He also was involved in a re-election campaign that year where — the New York Times explained in a Feb. 2, 2017, article — two conservative, "nonprofit groups were campaigning against him by suggesting he was a Communist."

A Politifact article from July 22, 2016 — shortly after Trump's convention acceptance speech — said the groups also "wanted to limit the treaty-making ability of the president (and) produced material that called for electing (Johnson's) primary opponent."

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So Johnson introduced a bill in Congress 64 years ago, changing the existing Internal Revenue Service law in the 501(c)(3) section, which covers tax-exempt charitable organizations.

Johnson's new language said, "in effect, that if you want to be absolved from paying taxes, you couldn't be involved in partisan politics," according to the Politifact article.

On its website the Internal Revenue Service notes: "Currently, the law prohibits political campaign activity by charities and churches by defining a 501(c)(3) organization as one 'which does not participate in, or intervene in (including the publishing or distributing of statements), any political campaign on behalf of (or in opposition to) any candidate for public office.'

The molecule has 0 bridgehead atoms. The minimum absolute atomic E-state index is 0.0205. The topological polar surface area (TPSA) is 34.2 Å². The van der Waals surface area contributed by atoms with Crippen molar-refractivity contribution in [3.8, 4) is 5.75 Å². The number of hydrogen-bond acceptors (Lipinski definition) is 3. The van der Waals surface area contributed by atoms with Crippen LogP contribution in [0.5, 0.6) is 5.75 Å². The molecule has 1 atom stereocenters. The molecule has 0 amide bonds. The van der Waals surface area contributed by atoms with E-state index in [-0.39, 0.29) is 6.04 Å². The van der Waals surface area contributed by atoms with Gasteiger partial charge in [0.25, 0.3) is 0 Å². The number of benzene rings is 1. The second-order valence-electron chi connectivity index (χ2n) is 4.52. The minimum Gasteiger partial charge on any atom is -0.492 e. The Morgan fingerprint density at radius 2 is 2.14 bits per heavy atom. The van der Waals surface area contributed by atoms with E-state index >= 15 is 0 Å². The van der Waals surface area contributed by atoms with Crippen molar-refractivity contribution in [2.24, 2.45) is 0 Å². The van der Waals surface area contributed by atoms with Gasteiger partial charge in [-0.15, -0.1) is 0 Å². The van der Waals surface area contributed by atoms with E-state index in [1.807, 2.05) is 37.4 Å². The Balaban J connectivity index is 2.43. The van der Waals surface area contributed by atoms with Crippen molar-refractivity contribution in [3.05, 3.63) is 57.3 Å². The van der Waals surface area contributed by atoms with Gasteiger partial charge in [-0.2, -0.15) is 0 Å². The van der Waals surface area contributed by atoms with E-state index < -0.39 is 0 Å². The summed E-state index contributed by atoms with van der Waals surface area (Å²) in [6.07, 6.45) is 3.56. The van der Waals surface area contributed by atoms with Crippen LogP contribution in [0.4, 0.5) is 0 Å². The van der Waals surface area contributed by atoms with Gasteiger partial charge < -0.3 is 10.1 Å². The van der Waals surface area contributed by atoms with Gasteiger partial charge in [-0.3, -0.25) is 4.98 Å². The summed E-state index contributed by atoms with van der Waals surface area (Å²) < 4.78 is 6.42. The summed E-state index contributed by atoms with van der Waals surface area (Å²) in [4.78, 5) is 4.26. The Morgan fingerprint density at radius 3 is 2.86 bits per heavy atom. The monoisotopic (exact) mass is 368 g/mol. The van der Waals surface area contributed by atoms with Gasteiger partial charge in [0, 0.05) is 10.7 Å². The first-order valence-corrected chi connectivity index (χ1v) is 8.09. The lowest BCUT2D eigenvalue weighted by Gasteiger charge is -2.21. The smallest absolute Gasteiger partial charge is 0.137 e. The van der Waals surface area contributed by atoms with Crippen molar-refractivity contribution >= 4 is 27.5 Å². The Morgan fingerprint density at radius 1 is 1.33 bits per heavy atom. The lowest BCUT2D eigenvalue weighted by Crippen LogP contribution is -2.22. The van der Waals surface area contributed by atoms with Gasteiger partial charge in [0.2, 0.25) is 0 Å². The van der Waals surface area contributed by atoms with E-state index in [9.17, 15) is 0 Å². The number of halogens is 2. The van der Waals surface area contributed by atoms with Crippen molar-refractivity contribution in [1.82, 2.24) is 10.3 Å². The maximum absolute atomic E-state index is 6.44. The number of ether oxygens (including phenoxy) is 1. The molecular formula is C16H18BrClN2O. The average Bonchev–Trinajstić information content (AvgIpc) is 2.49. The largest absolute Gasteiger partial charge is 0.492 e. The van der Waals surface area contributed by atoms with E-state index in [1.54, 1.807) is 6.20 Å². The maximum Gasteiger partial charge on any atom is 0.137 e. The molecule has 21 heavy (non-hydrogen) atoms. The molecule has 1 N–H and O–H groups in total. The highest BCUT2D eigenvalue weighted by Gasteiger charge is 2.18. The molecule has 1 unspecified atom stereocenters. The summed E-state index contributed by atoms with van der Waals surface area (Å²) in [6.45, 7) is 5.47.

"To the extent Congress has revisited the ban over the years, it has in fact strengthened the ban. The most recent change came in 1987 when Congress amended the language to clarify that the prohibition also applies to statements opposing candidates."

In 1954, Republicans controlled the Congress that passed it.

Republican President Dwight D. Eisenhower signed it into law.

There was no record of any debate in 1954 around the amendment to the federal tax code, which has become known as the Johnson Amendment.

Growing opposition

But the debate has grown in recent years.

Don Hinkle — the public policy adviser for the Missouri Baptist Convention, which says it represents Missouri's largest non-Catholic denomination, with 550,000 members attending 1,950 churches — told the News Tribune the Johnson Amendment "is bad policy because it is unconstitutional. It is not about tax-breaks, but rather First Amendment rights being denied."